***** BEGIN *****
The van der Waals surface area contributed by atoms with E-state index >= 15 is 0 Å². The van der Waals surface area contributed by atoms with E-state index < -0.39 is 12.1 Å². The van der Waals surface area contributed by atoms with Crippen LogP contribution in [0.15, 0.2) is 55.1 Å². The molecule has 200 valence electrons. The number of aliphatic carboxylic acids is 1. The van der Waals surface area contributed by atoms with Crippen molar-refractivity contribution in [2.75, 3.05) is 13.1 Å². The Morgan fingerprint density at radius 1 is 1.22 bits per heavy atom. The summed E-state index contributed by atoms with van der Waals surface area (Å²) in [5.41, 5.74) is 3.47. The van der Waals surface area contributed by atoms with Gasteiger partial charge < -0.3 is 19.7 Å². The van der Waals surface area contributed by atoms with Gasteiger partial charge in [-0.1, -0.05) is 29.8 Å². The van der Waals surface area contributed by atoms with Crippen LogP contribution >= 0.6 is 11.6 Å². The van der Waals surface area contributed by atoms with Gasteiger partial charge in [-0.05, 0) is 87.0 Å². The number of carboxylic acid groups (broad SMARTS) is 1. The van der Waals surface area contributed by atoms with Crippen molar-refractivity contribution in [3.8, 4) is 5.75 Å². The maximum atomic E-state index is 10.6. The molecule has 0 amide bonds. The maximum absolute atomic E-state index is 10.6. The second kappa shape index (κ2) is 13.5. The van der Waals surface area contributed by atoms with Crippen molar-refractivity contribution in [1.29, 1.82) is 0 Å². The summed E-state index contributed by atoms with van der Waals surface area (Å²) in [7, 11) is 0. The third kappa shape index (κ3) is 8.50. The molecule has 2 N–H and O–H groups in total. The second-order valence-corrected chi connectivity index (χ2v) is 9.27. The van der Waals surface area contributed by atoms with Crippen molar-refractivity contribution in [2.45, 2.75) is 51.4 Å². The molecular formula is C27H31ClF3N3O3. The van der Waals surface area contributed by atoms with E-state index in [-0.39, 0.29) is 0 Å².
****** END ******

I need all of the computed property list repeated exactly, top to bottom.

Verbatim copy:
The van der Waals surface area contributed by atoms with E-state index >= 15 is 0 Å². The van der Waals surface area contributed by atoms with E-state index < -0.39 is 12.1 Å². The van der Waals surface area contributed by atoms with Crippen LogP contribution in [0.15, 0.2) is 55.1 Å². The molecule has 200 valence electrons. The number of aliphatic carboxylic acids is 1. The van der Waals surface area contributed by atoms with Crippen molar-refractivity contribution in [2.75, 3.05) is 13.1 Å². The Morgan fingerprint density at radius 1 is 1.22 bits per heavy atom. The summed E-state index contributed by atoms with van der Waals surface area (Å²) in [5.41, 5.74) is 3.47. The van der Waals surface area contributed by atoms with Gasteiger partial charge < -0.3 is 19.7 Å². The van der Waals surface area contributed by atoms with Gasteiger partial charge in [-0.1, -0.05) is 29.8 Å². The van der Waals surface area contributed by atoms with Crippen LogP contribution >= 0.6 is 11.6 Å². The van der Waals surface area contributed by atoms with Gasteiger partial charge in [-0.05, 0) is 87.0 Å². The number of carboxylic acid groups (broad SMARTS) is 1. The van der Waals surface area contributed by atoms with Crippen molar-refractivity contribution in [3.8, 4) is 5.75 Å². The maximum atomic E-state index is 10.6. The molecule has 0 amide bonds. The maximum absolute atomic E-state index is 10.6. The second kappa shape index (κ2) is 13.5. The van der Waals surface area contributed by atoms with Crippen molar-refractivity contribution in [1.29, 1.82) is 0 Å². The summed E-state index contributed by atoms with van der Waals surface area (Å²) in [7, 11) is 0. The third kappa shape index (κ3) is 8.50. The molecule has 2 N–H and O–H groups in total. The second-order valence-corrected chi connectivity index (χ2v) is 9.27. The van der Waals surface area contributed by atoms with Crippen molar-refractivity contribution in [2.45, 2.75) is 51.4 Å². The molecular formula is C27H31ClF3N3O3. The van der Waals surface area contributed by atoms with E-state index in [-0.39, 0.29) is 0 Å².